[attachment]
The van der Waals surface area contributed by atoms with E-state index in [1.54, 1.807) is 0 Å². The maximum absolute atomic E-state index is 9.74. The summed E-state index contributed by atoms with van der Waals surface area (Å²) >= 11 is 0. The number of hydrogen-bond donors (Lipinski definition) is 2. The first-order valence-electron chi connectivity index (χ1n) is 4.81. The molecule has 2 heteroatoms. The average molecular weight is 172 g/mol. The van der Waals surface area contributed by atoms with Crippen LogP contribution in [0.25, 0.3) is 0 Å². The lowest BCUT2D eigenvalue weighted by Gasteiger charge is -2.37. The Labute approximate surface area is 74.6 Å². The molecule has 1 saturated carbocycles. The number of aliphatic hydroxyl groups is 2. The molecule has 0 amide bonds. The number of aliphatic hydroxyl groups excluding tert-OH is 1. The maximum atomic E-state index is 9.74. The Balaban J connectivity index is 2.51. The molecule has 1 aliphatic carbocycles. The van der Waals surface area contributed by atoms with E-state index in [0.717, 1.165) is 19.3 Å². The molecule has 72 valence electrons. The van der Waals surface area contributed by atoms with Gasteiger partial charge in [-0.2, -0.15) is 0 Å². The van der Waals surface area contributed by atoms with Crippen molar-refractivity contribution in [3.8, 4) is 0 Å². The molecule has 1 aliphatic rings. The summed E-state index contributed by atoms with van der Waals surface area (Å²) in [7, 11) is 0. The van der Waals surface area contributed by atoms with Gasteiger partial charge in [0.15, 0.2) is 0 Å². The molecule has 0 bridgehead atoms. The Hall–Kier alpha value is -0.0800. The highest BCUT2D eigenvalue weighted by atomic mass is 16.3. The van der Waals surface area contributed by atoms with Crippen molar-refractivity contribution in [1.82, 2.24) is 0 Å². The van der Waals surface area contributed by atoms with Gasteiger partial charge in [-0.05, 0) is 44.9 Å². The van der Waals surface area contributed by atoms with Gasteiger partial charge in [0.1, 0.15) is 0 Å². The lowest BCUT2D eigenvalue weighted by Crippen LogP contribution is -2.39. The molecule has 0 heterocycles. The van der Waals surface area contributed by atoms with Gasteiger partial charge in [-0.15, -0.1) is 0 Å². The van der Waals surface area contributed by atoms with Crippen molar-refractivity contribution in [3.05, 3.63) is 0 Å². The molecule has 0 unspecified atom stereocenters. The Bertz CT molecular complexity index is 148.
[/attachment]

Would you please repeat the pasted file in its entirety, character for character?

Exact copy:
The van der Waals surface area contributed by atoms with E-state index in [1.54, 1.807) is 0 Å². The maximum absolute atomic E-state index is 9.74. The summed E-state index contributed by atoms with van der Waals surface area (Å²) >= 11 is 0. The number of hydrogen-bond donors (Lipinski definition) is 2. The first-order valence-electron chi connectivity index (χ1n) is 4.81. The molecule has 2 heteroatoms. The average molecular weight is 172 g/mol. The van der Waals surface area contributed by atoms with Crippen LogP contribution in [0.25, 0.3) is 0 Å². The lowest BCUT2D eigenvalue weighted by Gasteiger charge is -2.37. The Labute approximate surface area is 74.6 Å². The molecule has 1 saturated carbocycles. The number of aliphatic hydroxyl groups is 2. The molecule has 0 amide bonds. The number of aliphatic hydroxyl groups excluding tert-OH is 1. The maximum atomic E-state index is 9.74. The Balaban J connectivity index is 2.51. The molecule has 1 aliphatic carbocycles. The van der Waals surface area contributed by atoms with E-state index in [0.717, 1.165) is 19.3 Å². The molecule has 72 valence electrons. The van der Waals surface area contributed by atoms with Gasteiger partial charge in [-0.2, -0.15) is 0 Å². The van der Waals surface area contributed by atoms with Crippen molar-refractivity contribution in [3.8, 4) is 0 Å². The molecule has 1 aliphatic rings. The summed E-state index contributed by atoms with van der Waals surface area (Å²) in [7, 11) is 0. The van der Waals surface area contributed by atoms with Gasteiger partial charge in [0.15, 0.2) is 0 Å². The molecule has 0 bridgehead atoms. The Hall–Kier alpha value is -0.0800. The highest BCUT2D eigenvalue weighted by atomic mass is 16.3. The van der Waals surface area contributed by atoms with Crippen molar-refractivity contribution in [1.82, 2.24) is 0 Å². The van der Waals surface area contributed by atoms with Gasteiger partial charge in [-0.05, 0) is 44.9 Å². The van der Waals surface area contributed by atoms with Gasteiger partial charge in [0.1, 0.15) is 0 Å². The lowest BCUT2D eigenvalue weighted by Crippen LogP contribution is -2.39. The molecule has 0 heterocycles. The van der Waals surface area contributed by atoms with Gasteiger partial charge in [-0.15, -0.1) is 0 Å². The van der Waals surface area contributed by atoms with Crippen molar-refractivity contribution in [3.05, 3.63) is 0 Å². The molecule has 0 unspecified atom stereocenters. The Bertz CT molecular complexity index is 148.